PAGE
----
Supporting the Arts in Western Massachusetts and Beyond

April 24, 2023

REVIEW: Hartford Stage, "The Winter's Tale"

Hartford Stage, Hartford, CT
through May 7, 2023
by C. L. Blacke

Photo by T. Charles Erickson
As one of Shakespeare’s final plays, "The Winter’s Tale" is often categorized as a romantic comedy with elements of tragedy; however, this story is best described as two tales. The first is a tragic story that follows one man’s path of self-destruction, including attempted murder, imprisonment, exile, grief and remorse. The second (and more entertaining) tale lifts the heavy veil of darkness some 16 years later to celebrate young love in a way only Shakespeare can imagine—with mistaken identity, characters in disguise, buffoonery, and physical comedy.

Melia Bensussen wrestles with these opposing forces in her first Shakespearean production at Hartford Stage since becoming the Artistic Director in 2019 and comes out a winner in the end.

Though "The Winter's Tale" is fraught with deception, heartbreak, and betrayal, the actors seem oddly detached from their characters. Nathan Darrow’s King Leontes doesn’t fully commit to his emotions as much as Shakespeare’s text would have us believe. Likewise, Carman Lacivita’s Camillo provides weak motivation for his defection. Even Omar Robinson’s Polixenes, who until now has been a bright spot, doesn’t seem exactly distraught at the thought of being murdered. Nevertheless, two noteworthy performances include Jamie Ann Romero’s unwavering portrayal of Hermoine and Lana Young’s forceful depiction of Paulina.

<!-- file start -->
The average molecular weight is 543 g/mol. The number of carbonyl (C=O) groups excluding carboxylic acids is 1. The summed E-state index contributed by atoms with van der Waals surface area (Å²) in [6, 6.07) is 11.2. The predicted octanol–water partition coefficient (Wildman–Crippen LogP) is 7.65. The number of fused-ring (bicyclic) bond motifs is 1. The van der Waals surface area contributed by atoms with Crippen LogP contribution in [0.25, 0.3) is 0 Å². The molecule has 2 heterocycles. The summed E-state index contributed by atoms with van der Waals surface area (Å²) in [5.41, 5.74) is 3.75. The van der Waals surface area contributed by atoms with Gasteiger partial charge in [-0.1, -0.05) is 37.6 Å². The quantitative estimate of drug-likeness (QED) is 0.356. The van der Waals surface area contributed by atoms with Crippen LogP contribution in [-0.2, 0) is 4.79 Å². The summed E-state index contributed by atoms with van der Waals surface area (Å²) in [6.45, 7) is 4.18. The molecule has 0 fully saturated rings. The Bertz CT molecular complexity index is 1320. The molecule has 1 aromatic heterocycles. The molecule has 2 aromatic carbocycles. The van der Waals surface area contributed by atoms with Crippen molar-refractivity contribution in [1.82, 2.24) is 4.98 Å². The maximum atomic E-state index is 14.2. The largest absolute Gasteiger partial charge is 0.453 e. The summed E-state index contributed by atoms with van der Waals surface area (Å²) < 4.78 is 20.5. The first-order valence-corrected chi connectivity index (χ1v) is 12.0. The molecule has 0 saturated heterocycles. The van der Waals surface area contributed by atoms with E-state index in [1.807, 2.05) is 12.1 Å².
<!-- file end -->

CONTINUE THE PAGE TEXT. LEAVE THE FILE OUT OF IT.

Much anticipated, this tragic story comes to a dramatic end when Bensussen’s vision of the most famous and confusing stage direction of all time, “Exit, pursued by a bear,” plays out. And it is masterful, using a combination of lighting and sound effects designed by Evan Anderson and Pornchanok Kanchanabanca, respectively.

The spring tale, filled with witty banter, clowning, singing, and live music, comes none too soon. This is where Bensussen’s production really shines.

Jeremy Webb excels in his second role of the play as the simple and often silly Shepherd who finds and raises Leontes’ abandoned daughter, but it is Pearl Rhein as the rogue Autolycus and John Maddaloni as the shepherd’s buffoonish son Clown who steal the show. From acting, to singing, to playing multiple instruments, Rhein's and Maddaloni’s repartee immediately lightens the tone of the dark first act and brings the audience to rolling laughter with their antics. One particular moment of hilarity ensues during a perfectly executed exchange of clothes in a robbery gone wrong. Other actors, now hitting their stride, play off—and with—newfound zeal. Even Camillo seems more comfortable, in an awkward sort of way, when Polixenes forces him to don a ridiculous disguise.

Though not one of the Bard’s most popular plays, Bensussen’s production of "The Winter’s Tale" reminds us that live theatre, once encompassed in Elizabethan times, can replicate such experiences again —a blend of comedy and tragedy, live music and singing, but above all, entertainment.